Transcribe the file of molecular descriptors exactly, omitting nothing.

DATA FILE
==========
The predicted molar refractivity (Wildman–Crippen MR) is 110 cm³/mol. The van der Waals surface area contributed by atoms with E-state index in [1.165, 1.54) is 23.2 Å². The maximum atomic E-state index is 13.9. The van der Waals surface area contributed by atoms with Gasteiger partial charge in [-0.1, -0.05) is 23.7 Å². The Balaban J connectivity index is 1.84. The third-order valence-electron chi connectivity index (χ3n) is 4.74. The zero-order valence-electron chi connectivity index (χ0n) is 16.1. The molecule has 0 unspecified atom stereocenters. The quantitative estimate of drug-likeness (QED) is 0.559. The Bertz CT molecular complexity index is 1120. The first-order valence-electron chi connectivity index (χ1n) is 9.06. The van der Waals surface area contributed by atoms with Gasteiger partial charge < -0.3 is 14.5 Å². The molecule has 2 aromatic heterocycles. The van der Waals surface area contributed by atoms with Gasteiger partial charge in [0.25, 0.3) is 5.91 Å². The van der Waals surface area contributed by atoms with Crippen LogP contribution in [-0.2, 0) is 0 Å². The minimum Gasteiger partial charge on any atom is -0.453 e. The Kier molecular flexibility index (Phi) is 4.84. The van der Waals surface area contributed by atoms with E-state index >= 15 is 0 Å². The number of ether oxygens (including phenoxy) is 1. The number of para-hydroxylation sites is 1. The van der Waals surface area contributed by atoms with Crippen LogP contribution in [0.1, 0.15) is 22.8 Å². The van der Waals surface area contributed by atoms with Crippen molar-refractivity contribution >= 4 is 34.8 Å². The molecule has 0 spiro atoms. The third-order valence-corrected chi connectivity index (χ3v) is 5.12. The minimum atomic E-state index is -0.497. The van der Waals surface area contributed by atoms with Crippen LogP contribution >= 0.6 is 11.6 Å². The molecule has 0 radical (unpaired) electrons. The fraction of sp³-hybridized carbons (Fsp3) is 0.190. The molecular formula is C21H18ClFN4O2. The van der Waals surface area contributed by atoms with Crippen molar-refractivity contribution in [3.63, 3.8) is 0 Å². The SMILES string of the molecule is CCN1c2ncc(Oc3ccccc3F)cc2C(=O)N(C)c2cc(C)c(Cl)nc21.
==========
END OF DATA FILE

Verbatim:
The predicted molar refractivity (Wildman–Crippen MR) is 110 cm³/mol. The van der Waals surface area contributed by atoms with E-state index in [1.165, 1.54) is 23.2 Å². The maximum atomic E-state index is 13.9. The van der Waals surface area contributed by atoms with Gasteiger partial charge in [-0.1, -0.05) is 23.7 Å². The Balaban J connectivity index is 1.84. The third-order valence-electron chi connectivity index (χ3n) is 4.74. The zero-order valence-electron chi connectivity index (χ0n) is 16.1. The molecule has 0 unspecified atom stereocenters. The quantitative estimate of drug-likeness (QED) is 0.559. The Bertz CT molecular complexity index is 1120. The first-order valence-electron chi connectivity index (χ1n) is 9.06. The van der Waals surface area contributed by atoms with Gasteiger partial charge < -0.3 is 14.5 Å². The molecule has 2 aromatic heterocycles. The van der Waals surface area contributed by atoms with Gasteiger partial charge in [0.25, 0.3) is 5.91 Å². The van der Waals surface area contributed by atoms with Crippen LogP contribution in [-0.2, 0) is 0 Å². The minimum Gasteiger partial charge on any atom is -0.453 e. The Kier molecular flexibility index (Phi) is 4.84. The van der Waals surface area contributed by atoms with E-state index >= 15 is 0 Å². The number of ether oxygens (including phenoxy) is 1. The number of para-hydroxylation sites is 1. The van der Waals surface area contributed by atoms with Crippen LogP contribution in [0.1, 0.15) is 22.8 Å². The van der Waals surface area contributed by atoms with Crippen molar-refractivity contribution >= 4 is 34.8 Å². The molecule has 0 spiro atoms. The third-order valence-corrected chi connectivity index (χ3v) is 5.12. The minimum atomic E-state index is -0.497. The van der Waals surface area contributed by atoms with Crippen LogP contribution >= 0.6 is 11.6 Å². The molecule has 0 radical (unpaired) electrons. The fraction of sp³-hybridized carbons (Fsp3) is 0.190. The molecular formula is C21H18ClFN4O2. The van der Waals surface area contributed by atoms with Crippen molar-refractivity contribution in [3.63, 3.8) is 0 Å². The SMILES string of the molecule is CCN1c2ncc(Oc3ccccc3F)cc2C(=O)N(C)c2cc(C)c(Cl)nc21.